Godzilla And The Tenor


Godzilla shows off by playing the dreaded and difficult barred B flat seventh chord.

A touring American tenor arrived in a small Japanese village. He claimed to be the greatest singer in the entire world. His mission was simple: to grace the villagers with his beautiful voice, in return for a meal fit for a king. Before proceeding further, it is imperative to point out that Japan does not accept such boastful words without merit, it needs to be earned, backed up. In short, prove it or lose it. With this, a competition was decreed to prove once and for all, who had the best singing voice.

Thousands of people lined up within an hour, and the line grew by the minute. Every walk of life was represented from the lowly chirping cricket to the warbling meadowlark to the inept Hong Kong-born William Hung to the seasoned mezzo soprano robot, HI-CX 492.

The self-proclaimed greatest singer began with a rendition of “Kimi Ga Yo”, the national anthem of Japan. After hearing the gorgeous moving rendition, it was clear, he might have been the best. There was not a dry eye in attendance. His voice was drama and irony perfectly blended. The competitors thinned out humbled by this incredible performance. Approximately 50 singers remained with the surprising addition of Godzilla.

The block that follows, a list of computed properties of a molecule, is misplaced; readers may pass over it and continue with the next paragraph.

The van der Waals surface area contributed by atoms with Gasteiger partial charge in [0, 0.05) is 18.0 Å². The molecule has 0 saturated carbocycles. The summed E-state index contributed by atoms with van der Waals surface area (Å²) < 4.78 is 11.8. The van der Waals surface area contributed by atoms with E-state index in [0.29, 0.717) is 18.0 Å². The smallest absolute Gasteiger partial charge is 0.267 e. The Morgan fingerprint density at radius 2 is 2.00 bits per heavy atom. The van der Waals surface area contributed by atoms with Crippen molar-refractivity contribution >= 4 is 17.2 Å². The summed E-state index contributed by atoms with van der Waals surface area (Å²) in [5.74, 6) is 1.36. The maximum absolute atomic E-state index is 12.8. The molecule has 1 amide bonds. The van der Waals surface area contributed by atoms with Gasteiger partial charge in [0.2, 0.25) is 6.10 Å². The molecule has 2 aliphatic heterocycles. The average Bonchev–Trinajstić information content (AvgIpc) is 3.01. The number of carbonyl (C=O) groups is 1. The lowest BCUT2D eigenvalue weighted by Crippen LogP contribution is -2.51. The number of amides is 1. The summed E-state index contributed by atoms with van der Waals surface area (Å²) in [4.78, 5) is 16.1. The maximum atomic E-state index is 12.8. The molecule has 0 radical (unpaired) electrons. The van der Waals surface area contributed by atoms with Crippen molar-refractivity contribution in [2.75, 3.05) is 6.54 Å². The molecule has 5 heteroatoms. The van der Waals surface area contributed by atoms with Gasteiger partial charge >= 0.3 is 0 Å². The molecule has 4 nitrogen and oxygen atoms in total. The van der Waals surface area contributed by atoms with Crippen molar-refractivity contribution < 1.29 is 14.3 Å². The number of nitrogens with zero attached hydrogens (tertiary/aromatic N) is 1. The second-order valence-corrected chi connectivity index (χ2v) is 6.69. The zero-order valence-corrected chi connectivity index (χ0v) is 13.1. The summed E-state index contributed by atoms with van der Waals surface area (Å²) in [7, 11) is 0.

It turns out that Godzilla wanted to see if years of self taught singing would finally be recognized. Everyone agreed that it would sing next, after all, it was a symbol of all things Japanese.

Godzilla opened its gigantic scaly mouth to sing. Instead of musical notes, it spewed radioactive flames incinerating the audience and the judges. The tenor was horrified by the sight and especially the fresh stench of burnt flesh. Before he could respond properly, he too was roasted to a crisp.

Godzilla looked around, and either spasmed or actually shrugged its shoulders indicating, whatever before walking away.

MORAL: In competition, the last man standing is always the victor.

Leave a Reply

Fill in your details below or click an icon to log in:

WordPress.com Logo

You are commenting using your WordPress.com account. Log Out /  Change )

Facebook photo

You are commenting using your Facebook account. Log Out /  Change )

Connecting to %s